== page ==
For impact, scientific research must reach decision makers
Since 2011, we have worked with academic and NGO collaborators to effectively communicate and increase the impact of our peer-reviewed scientific papers. We have developed a unique communications strategy so that our publications reach a wide audience. Some have been viewed by tens of thousands of readers, enabling our research to effect positive changes in policy and purchasing.
Our case studies provide examples of how our Institute's scientific research, communications strategy, and partnerships with manufacturers have contributed to eliminating or reducing the use of flame retardants in furniture and baby products, PFAS in carpeting, PFAS in cosmetics, and PFAS in food packaging.
Altmetric, a media monitoring service, reported:
- Papers we have helped publicize have scored in the top 5% of all research output.
- Our joint paper on PFAS in cosmetics received the highest score of any paper published in Environmental Science and Technology Letters.
Our strategy includes selecting research topics with clear and important policy relevance, collaborating with experts from multiple institutions, choosing an optimal release date, and composing a press release in accessible language with a “hook” to attract attention.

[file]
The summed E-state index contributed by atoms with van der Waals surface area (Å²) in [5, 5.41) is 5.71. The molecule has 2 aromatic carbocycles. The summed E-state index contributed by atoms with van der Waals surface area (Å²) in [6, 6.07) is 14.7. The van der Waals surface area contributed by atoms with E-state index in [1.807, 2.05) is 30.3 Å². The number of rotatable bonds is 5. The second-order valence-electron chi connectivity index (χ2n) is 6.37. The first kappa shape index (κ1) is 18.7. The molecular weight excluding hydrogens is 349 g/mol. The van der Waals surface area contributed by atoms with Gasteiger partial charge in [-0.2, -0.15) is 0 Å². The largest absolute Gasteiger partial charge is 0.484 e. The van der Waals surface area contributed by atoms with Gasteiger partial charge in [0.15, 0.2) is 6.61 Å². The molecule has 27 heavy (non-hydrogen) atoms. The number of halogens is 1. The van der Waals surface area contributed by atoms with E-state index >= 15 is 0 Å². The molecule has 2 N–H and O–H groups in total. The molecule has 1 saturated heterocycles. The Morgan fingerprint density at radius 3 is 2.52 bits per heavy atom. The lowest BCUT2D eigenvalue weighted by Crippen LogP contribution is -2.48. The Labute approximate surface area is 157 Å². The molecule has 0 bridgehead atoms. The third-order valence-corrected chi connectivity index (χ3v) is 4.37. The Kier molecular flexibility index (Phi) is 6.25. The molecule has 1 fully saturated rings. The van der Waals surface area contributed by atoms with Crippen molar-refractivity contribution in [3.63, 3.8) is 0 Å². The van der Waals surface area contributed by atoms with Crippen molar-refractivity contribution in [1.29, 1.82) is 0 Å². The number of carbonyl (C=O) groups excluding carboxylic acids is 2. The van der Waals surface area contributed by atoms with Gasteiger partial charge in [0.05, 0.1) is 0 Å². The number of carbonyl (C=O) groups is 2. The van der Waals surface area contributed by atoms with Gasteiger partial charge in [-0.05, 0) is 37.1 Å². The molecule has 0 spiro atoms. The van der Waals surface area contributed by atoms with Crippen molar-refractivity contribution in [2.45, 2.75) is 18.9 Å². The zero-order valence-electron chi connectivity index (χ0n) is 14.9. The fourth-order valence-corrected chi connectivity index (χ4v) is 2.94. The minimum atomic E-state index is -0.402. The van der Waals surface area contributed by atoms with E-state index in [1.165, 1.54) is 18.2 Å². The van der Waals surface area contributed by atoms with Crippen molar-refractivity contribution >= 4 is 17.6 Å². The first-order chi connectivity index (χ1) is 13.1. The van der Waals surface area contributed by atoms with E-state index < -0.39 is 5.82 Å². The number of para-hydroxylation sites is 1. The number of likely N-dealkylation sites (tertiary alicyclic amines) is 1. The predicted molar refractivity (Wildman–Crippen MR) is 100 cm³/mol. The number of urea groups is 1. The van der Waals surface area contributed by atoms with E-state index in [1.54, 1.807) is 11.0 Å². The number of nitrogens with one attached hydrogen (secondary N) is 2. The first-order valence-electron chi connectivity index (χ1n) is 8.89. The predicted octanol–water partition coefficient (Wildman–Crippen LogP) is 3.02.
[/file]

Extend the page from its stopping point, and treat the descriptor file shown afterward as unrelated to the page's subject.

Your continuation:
Now we want to share our strategy with as many scientists as possible. Below you will find resources and short videos to help you increase the reach of your scientific research.
Science Communication Resources
Resources to help you better communicate your research and effect positive change:
- Our Communications Plan Worksheet walks you through the steps of coordinating with the journal and communications partners, honing important and newsworthy messages, and doing press outreach (PDF).
- Our Press Release Template maps out a good structure for a scientific press release. It models embargo language and gives advice for effective headlines, quotes, and content placement.
- Our Embargo Tip Sheet is a guide for the critical step of setting a publication date so that you can share your paper under embargo with trusted reporters in advance. Learn when and who you need to contact, and what to do in case something goes wrong.